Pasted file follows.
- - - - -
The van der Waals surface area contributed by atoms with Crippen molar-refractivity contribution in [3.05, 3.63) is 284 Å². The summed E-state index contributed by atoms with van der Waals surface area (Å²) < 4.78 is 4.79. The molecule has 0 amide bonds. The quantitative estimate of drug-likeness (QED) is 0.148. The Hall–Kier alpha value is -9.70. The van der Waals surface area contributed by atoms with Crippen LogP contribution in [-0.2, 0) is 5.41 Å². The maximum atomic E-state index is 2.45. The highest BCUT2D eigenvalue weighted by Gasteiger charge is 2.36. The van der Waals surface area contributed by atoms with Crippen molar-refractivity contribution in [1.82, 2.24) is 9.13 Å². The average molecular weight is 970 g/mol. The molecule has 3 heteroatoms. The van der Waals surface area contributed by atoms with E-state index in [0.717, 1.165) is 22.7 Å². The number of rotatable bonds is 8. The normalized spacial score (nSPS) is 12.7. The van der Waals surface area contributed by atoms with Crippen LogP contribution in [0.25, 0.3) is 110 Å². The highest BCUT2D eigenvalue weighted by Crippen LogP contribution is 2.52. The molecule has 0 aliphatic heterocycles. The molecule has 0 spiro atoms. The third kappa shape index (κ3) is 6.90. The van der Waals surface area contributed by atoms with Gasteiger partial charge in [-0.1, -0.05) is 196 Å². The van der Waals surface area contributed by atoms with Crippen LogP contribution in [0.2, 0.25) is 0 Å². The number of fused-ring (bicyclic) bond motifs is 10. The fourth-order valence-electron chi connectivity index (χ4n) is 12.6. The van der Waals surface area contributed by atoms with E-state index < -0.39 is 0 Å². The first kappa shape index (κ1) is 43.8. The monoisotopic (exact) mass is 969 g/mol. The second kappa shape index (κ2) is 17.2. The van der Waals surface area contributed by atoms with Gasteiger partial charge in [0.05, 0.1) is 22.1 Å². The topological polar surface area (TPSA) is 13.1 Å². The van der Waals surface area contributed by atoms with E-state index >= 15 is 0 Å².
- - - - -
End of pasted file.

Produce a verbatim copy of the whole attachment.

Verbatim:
The van der Waals surface area contributed by atoms with Crippen molar-refractivity contribution in [3.05, 3.63) is 284 Å². The summed E-state index contributed by atoms with van der Waals surface area (Å²) < 4.78 is 4.79. The molecule has 0 amide bonds. The quantitative estimate of drug-likeness (QED) is 0.148. The Hall–Kier alpha value is -9.70. The van der Waals surface area contributed by atoms with Crippen LogP contribution in [-0.2, 0) is 5.41 Å². The maximum atomic E-state index is 2.45. The highest BCUT2D eigenvalue weighted by Gasteiger charge is 2.36. The van der Waals surface area contributed by atoms with Crippen molar-refractivity contribution in [1.82, 2.24) is 9.13 Å². The average molecular weight is 970 g/mol. The molecule has 3 heteroatoms. The van der Waals surface area contributed by atoms with E-state index in [0.717, 1.165) is 22.7 Å². The number of rotatable bonds is 8. The normalized spacial score (nSPS) is 12.7. The van der Waals surface area contributed by atoms with Crippen LogP contribution in [0.25, 0.3) is 110 Å². The highest BCUT2D eigenvalue weighted by Crippen LogP contribution is 2.52. The molecule has 0 aliphatic heterocycles. The molecule has 0 spiro atoms. The third kappa shape index (κ3) is 6.90. The van der Waals surface area contributed by atoms with Gasteiger partial charge in [-0.1, -0.05) is 196 Å². The van der Waals surface area contributed by atoms with Crippen LogP contribution in [0.2, 0.25) is 0 Å². The number of fused-ring (bicyclic) bond motifs is 10. The fourth-order valence-electron chi connectivity index (χ4n) is 12.6. The van der Waals surface area contributed by atoms with E-state index < -0.39 is 0 Å². The first kappa shape index (κ1) is 43.8. The monoisotopic (exact) mass is 969 g/mol. The second kappa shape index (κ2) is 17.2. The van der Waals surface area contributed by atoms with Gasteiger partial charge in [0.05, 0.1) is 22.1 Å². The topological polar surface area (TPSA) is 13.1 Å². The van der Waals surface area contributed by atoms with E-state index >= 15 is 0 Å².